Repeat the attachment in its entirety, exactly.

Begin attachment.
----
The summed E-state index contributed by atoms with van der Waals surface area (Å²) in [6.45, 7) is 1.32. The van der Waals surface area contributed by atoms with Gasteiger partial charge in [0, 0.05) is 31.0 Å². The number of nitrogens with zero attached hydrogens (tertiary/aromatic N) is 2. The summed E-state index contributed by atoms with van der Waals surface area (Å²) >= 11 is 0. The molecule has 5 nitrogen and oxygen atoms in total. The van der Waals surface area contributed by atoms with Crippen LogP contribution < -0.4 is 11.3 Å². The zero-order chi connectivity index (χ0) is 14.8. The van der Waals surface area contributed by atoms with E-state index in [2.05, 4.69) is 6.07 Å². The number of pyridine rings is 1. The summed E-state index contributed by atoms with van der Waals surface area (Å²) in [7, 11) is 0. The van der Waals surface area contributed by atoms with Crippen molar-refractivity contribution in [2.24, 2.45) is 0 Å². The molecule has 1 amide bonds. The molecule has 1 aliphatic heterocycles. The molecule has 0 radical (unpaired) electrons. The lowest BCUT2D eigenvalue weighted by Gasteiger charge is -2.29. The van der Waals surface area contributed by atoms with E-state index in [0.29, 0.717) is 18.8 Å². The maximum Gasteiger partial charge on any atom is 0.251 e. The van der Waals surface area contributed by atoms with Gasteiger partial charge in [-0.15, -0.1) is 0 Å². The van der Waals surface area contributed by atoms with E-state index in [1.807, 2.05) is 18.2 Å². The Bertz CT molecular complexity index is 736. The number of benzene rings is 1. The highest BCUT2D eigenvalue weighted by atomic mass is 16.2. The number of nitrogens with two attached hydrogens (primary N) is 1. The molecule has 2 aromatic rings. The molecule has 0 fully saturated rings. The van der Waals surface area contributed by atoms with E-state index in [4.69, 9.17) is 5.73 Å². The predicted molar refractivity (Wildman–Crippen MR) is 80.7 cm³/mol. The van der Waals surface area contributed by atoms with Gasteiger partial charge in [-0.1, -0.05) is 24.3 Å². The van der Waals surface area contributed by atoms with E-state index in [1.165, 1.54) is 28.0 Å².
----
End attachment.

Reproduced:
The summed E-state index contributed by atoms with van der Waals surface area (Å²) in [6.45, 7) is 1.32. The van der Waals surface area contributed by atoms with Gasteiger partial charge in [0, 0.05) is 31.0 Å². The number of nitrogens with zero attached hydrogens (tertiary/aromatic N) is 2. The summed E-state index contributed by atoms with van der Waals surface area (Å²) >= 11 is 0. The molecule has 5 nitrogen and oxygen atoms in total. The van der Waals surface area contributed by atoms with Crippen LogP contribution < -0.4 is 11.3 Å². The zero-order chi connectivity index (χ0) is 14.8. The van der Waals surface area contributed by atoms with E-state index in [2.05, 4.69) is 6.07 Å². The number of pyridine rings is 1. The summed E-state index contributed by atoms with van der Waals surface area (Å²) in [7, 11) is 0. The van der Waals surface area contributed by atoms with Crippen molar-refractivity contribution in [2.24, 2.45) is 0 Å². The molecule has 1 amide bonds. The molecule has 1 aliphatic heterocycles. The molecule has 0 radical (unpaired) electrons. The lowest BCUT2D eigenvalue weighted by Gasteiger charge is -2.29. The van der Waals surface area contributed by atoms with E-state index in [0.29, 0.717) is 18.8 Å². The maximum Gasteiger partial charge on any atom is 0.251 e. The van der Waals surface area contributed by atoms with Gasteiger partial charge in [-0.15, -0.1) is 0 Å². The van der Waals surface area contributed by atoms with E-state index in [1.807, 2.05) is 18.2 Å². The Bertz CT molecular complexity index is 736. The number of benzene rings is 1. The highest BCUT2D eigenvalue weighted by atomic mass is 16.2. The number of nitrogens with two attached hydrogens (primary N) is 1. The molecule has 2 aromatic rings. The molecule has 0 fully saturated rings. The van der Waals surface area contributed by atoms with E-state index in [4.69, 9.17) is 5.73 Å². The predicted molar refractivity (Wildman–Crippen MR) is 80.7 cm³/mol. The van der Waals surface area contributed by atoms with Gasteiger partial charge in [-0.1, -0.05) is 24.3 Å². The van der Waals surface area contributed by atoms with E-state index in [1.165, 1.54) is 28.0 Å².